During the Great Depression (1929–about 1939), the Illinois State Water Survey (ISWS) was approved to work on a project under the Civil Works Administration (CWA) that would not only hire people but would also expand the understanding of Illinois waters. The project, instituted in 1933, had two components: field work and chemical analytical work. Field work included collecting water samples and talking to well owners about their wells to document well locations, well depth, and other well information. Most of the hires were field engineers who worked hard to complete this task, with two or three engineers per county (217 total). Chemical analytical work was completed at the ISWS and involved testing the water for hardness, residue, and additional constituents.
The ISWS knew that it would be impossible to have a complete and thorough collection of information because there were so many private wells in the state, so they developed a policy to collect two well reports per square mile and at least 10 water samples per county.
The project took only 3.5 months. In the end, the survey had added 48,900 well records and analyzed about 1,250 water samples. The field engineers were able to survey 100 counties, all except for Cook and Lake counties. About 34% of the combined areas of 100 counties were surveyed. A report titled A Survey of the Ground-water Resources of Illinois was created detailing the project (Gerber et al., 1935).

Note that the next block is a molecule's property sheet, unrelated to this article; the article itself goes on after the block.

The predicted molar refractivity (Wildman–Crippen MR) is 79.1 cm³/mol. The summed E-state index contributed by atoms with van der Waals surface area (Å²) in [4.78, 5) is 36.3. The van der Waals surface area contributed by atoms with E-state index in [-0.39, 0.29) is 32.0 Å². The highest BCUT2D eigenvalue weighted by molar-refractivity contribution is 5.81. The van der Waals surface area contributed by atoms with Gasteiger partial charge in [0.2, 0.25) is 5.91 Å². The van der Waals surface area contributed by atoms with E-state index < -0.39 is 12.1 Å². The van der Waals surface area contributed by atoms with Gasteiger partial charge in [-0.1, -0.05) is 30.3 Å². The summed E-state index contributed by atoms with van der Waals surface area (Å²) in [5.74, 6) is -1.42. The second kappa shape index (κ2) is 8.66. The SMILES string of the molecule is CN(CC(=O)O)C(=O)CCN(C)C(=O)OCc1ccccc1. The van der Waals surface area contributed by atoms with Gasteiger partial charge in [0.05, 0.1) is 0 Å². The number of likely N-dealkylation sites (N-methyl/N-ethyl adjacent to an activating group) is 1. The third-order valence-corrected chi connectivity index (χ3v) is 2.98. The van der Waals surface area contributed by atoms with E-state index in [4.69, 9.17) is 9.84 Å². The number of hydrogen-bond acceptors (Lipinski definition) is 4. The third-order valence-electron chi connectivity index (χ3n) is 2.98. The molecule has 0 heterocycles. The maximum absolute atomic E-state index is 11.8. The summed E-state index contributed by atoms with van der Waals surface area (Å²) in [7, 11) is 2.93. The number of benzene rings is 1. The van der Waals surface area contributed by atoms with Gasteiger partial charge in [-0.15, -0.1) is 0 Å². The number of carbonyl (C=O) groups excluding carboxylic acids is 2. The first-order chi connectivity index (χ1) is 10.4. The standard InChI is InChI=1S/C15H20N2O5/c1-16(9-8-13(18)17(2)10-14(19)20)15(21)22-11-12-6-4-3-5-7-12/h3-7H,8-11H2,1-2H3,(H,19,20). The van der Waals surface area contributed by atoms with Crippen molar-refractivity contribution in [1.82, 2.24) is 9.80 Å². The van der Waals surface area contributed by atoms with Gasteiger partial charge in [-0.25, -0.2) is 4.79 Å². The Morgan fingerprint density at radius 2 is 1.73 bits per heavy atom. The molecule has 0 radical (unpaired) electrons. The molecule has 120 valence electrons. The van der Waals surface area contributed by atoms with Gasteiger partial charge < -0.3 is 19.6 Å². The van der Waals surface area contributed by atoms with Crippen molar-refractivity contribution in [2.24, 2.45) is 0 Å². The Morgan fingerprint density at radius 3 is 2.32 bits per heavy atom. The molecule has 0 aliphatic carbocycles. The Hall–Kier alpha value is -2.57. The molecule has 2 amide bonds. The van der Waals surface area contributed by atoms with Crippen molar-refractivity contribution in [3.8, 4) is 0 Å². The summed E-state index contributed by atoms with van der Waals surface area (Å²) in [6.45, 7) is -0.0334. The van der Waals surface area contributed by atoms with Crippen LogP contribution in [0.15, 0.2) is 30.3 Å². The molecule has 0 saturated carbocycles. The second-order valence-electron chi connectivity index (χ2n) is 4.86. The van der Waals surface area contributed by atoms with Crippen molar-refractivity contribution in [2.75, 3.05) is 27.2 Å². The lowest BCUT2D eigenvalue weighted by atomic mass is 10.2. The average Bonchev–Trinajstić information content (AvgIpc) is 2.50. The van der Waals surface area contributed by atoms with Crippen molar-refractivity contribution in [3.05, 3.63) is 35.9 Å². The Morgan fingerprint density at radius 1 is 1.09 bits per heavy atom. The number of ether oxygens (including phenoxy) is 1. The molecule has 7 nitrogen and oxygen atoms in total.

These well records still exist in the Groundwater Records Room at the ISWS. As ISWS scientists review the records while filling requests for data or identifying well records for homeowners, interesting information is being brought to light. For example, in the early 1930s a recorder found a 135-foot hand-dug well in Schuyler County, the deepest known hand-dug well in Illinois.
During a project to sample private wells for nitrate and coliform bacteria near Valmeyer, Illinois, after flooding in 1993, ISWS scientists shared copies of some of these old well records with residents attending a public meeting about the proposed sampling. Two residents in the audience, who were farmers in the area, discovered that the recorder who had signed many of the records in 1935 when the well survey was completed was their grandfather, a fact they previously were unaware of. They were provided with copies of the logs after the meeting.
Gerber et al. (1935) provides summaries of the wells found and chemical water quality for each of the 100 counties surveyed.
Gerber, W. D., McClure, S. M., Tarvin, D., & Buswell, A. M. (1935). A Survey of the Ground-water Resources of Illinois. Illinois State Water Survey. http://hdl.handle.net/2142/94499